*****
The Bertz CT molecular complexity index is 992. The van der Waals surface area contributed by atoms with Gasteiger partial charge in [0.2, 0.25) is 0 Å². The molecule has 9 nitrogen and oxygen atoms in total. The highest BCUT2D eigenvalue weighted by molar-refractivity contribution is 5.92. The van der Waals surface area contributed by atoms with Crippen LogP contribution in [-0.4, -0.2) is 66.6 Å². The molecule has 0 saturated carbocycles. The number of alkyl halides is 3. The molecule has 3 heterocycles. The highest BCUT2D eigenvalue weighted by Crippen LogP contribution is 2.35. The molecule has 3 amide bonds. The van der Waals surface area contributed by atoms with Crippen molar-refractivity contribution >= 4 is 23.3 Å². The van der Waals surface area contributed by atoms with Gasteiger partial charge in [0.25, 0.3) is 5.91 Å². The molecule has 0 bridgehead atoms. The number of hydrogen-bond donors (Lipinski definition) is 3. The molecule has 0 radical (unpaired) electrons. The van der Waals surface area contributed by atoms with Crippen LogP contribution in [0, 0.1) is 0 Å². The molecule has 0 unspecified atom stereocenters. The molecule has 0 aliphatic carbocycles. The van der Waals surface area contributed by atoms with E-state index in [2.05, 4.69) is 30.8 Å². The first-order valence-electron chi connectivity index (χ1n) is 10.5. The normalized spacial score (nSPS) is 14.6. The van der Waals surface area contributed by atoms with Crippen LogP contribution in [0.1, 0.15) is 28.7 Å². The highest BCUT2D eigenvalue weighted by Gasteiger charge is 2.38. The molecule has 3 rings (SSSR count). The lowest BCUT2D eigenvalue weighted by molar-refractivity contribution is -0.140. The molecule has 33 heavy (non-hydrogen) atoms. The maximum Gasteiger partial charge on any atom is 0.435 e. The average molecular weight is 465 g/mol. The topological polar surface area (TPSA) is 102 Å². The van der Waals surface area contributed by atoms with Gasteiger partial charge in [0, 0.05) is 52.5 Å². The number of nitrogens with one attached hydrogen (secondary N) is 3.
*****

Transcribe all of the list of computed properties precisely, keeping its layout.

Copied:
The Bertz CT molecular complexity index is 992. The van der Waals surface area contributed by atoms with Gasteiger partial charge in [0.2, 0.25) is 0 Å². The molecule has 9 nitrogen and oxygen atoms in total. The highest BCUT2D eigenvalue weighted by molar-refractivity contribution is 5.92. The van der Waals surface area contributed by atoms with Crippen LogP contribution in [-0.4, -0.2) is 66.6 Å². The molecule has 0 saturated carbocycles. The number of alkyl halides is 3. The molecule has 3 heterocycles. The highest BCUT2D eigenvalue weighted by Crippen LogP contribution is 2.35. The molecule has 3 amide bonds. The van der Waals surface area contributed by atoms with Crippen molar-refractivity contribution >= 4 is 23.3 Å². The van der Waals surface area contributed by atoms with Gasteiger partial charge in [0.25, 0.3) is 5.91 Å². The molecule has 0 bridgehead atoms. The number of hydrogen-bond donors (Lipinski definition) is 3. The molecule has 0 radical (unpaired) electrons. The van der Waals surface area contributed by atoms with Crippen LogP contribution in [0, 0.1) is 0 Å². The molecule has 0 unspecified atom stereocenters. The molecule has 0 aliphatic carbocycles. The van der Waals surface area contributed by atoms with E-state index in [2.05, 4.69) is 30.8 Å². The first-order valence-electron chi connectivity index (χ1n) is 10.5. The normalized spacial score (nSPS) is 14.6. The van der Waals surface area contributed by atoms with Crippen LogP contribution in [0.1, 0.15) is 28.7 Å². The highest BCUT2D eigenvalue weighted by Gasteiger charge is 2.38. The molecule has 3 rings (SSSR count). The lowest BCUT2D eigenvalue weighted by molar-refractivity contribution is -0.140. The molecule has 33 heavy (non-hydrogen) atoms. The maximum Gasteiger partial charge on any atom is 0.435 e. The average molecular weight is 465 g/mol. The topological polar surface area (TPSA) is 102 Å². The van der Waals surface area contributed by atoms with Gasteiger partial charge in [0, 0.05) is 52.5 Å². The number of nitrogens with one attached hydrogen (secondary N) is 3.